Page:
‘For Lease’: more to it than meets the signs
Mark Knoff-Thomas reflects on the impact of Covid-19 on the commercial property rental market and the ability of certain owners and tenants to adapt and work together on finding solutions. It may be a sign of the times that large clusters of ‘For Lease’ stickers indicate a local economy in distress; however, it may not fully […]
Mark Knoff-Thomas reflects on the impact of Covid-19 on the commercial property rental market and the ability of certain owners and tenants to adapt and work together on finding solutions.
It may be a sign of the times that large clusters of ‘For Lease’ stickers indicate a local economy in distress; however, it may not fully reflect what is happening in the area. Whilst there is no denying the impact of COVID-19 on store closures, to place the blame entirely on the pandemic is a surface level argument. The ability for not only tenants, but for property owners to adapt during the pandemic, has become a major factor in facilitating or thwarting the survival of many local businesses.
This year, we have seen the majority of property owners in our precinct act in good faith, taking extensive measures to support tenants and establish rent relief schemes. Compassionate rent relief measures have created business-saving opportunities for business owners to continue operating during these unprecedented and challenging times. Some of these have included heavily discounted rent, the waiving of ongoing operating expenditure (OPEX) costs, as well as rent holidays.
“Unfortunately, the small number of landlords who aren’t open to revised financial arrangements are contributing to the number of long-term vacancies in town centres.”
As the supply and demand equation has changed, savvy landlords have realised this and have been able to reap the benefits. But there are a small number of property owners who just haven’t “got it” and are still demonstrating an unwillingness to negotiate with tenants – with almost a blatant refusal to accept the reality of the times. For example, we have one landlord who owns eight empty stores on Broadway, but we also have multi-site property owners who don’t have any vacancies, despite the fact they have had some tenancies turnover. Unfortunately, the small number of landlords who aren’t open to revised financial arrangements are contributing to the number of long-term vacancies in town centres.
Impact on surrounding business
Additionally, untenanted spaces can have detrimental impacts on neighbouring stores and the overall customer experience in town centres. Because it can be perceived as an indicator for local economic decline, this can lead to decreased foot traffic or unfavourable buying behaviour. Abandoned buildings or vacant sites can also pave the way for increased crime, vandalism and anti-social behaviour.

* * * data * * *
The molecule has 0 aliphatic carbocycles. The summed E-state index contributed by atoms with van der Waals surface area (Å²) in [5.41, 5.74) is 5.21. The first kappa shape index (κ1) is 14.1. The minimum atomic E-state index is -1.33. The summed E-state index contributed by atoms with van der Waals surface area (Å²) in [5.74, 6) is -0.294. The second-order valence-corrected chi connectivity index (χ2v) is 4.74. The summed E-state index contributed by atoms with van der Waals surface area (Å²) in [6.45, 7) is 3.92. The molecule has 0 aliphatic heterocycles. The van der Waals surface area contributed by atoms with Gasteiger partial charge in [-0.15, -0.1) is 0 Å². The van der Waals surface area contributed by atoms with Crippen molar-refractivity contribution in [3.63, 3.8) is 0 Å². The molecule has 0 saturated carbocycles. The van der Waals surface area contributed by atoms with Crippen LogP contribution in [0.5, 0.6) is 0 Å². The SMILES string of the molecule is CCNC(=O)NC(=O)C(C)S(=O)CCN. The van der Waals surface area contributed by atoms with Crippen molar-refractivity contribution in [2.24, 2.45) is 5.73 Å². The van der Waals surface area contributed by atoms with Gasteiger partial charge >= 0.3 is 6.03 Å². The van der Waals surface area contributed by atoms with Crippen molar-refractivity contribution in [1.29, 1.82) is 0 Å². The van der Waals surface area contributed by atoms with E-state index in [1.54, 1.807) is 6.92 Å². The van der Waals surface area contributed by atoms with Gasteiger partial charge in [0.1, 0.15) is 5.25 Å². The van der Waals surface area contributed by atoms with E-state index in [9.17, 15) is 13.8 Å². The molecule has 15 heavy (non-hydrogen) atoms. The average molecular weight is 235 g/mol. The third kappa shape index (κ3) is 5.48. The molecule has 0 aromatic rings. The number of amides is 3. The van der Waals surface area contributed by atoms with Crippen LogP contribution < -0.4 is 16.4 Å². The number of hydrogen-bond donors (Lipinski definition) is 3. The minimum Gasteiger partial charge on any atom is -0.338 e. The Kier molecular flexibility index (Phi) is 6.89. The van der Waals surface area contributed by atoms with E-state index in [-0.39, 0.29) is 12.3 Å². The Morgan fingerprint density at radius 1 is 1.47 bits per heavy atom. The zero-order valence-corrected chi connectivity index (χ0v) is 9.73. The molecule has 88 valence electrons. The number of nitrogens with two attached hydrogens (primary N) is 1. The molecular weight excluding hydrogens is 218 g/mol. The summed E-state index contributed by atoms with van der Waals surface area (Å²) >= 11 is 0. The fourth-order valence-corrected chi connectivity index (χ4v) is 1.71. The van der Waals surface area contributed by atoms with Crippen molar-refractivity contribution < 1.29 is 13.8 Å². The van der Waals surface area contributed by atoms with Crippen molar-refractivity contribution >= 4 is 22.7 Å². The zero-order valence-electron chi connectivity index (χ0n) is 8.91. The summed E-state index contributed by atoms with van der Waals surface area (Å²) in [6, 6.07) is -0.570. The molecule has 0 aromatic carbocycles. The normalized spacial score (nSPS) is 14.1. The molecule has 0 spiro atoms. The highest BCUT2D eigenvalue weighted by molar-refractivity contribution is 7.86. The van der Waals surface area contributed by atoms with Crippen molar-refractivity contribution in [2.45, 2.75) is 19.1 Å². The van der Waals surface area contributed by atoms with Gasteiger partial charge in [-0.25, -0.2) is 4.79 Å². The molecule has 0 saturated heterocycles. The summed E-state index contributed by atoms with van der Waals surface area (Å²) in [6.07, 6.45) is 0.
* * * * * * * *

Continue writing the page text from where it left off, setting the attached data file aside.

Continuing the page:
The success of many businesses can be attributed to the environment in which they operate in. It makes a huge difference when businesses in the same area align well with one another to create a vibrant atmosphere. An example of this is the selection of stores in Osborne Lane in Newmarket. Once upon a time Osborne Lane wasn’t a thing, but over the past six years has created a name for itself as a swanky shopping location and is home to some of the best art, homewares, eateries and fashion retailers in New Zealand. This was no mistake. The landlord had a vision to create one of the trendiest shopping destinations and then made strategic decisions to bring that to life. Ultimately, this reinforces what the collective spirit of town centres and like-minded individuals can achieve.
On the flipside, tenants also have a responsibility to make sure the area is the right fit for them, before taking over leases. I am often surprised by the amount of ‘transactional’ leasing still taking place, whereby tenants are putting little thought into the demographic make-up of the area, what channels they plan to target customers through, and how they will create a strong presence in the community. This can cause a downward spiral of short-term leases and failed business ventures.
The future and shared spaces
With Australia rolling out guidelines on a mandatory code of conduct for commercial rent relief, there has been a lot of lobbying to our own Government for something similar in New Zealand. Whilst I don’t believe that we should be too prescriptive when it comes to the decisions that property owners make, I do think that having guidelines (or best practice recommendations) would certainly help. These guidelines could assist in combatting vacancy issues and mitigating the effects of ‘short-termism’.
As flexible working days are becoming increasingly common in light of the pandemic, we may also see a wave of shared working spaces and the demand for places such as Qb Studios (a collection of independent workspaces) to rise. Although early days, it is plausible that decentralised multi-brand hot-desking environments could create an opportunity for businesses, as it will lower the rate of vacancies and help to minimise expenses for businesses which aren’t being used to their full capacity.
Despite the handful of vacancies, things are tracking well and there’s certainly grounds for optimism as we look to 2021. With the festive season fast approaching, retailers remain in high spirits – and despite the absence of international visitors, we have seen some great trading. Retailers continue to show up to work with a steadfast determination to thrive once again – all in all, I’m feeling relatively bullish in the lead up to Christmas.
For all the uncertainty this pandemic has brought, it has shed a light on our ability to support each other during difficult times. Let’s all get out and about to help maintain the beating heart of our town centres.
Mark Knoff-Thomas is CEO of the Newmarket Business Association.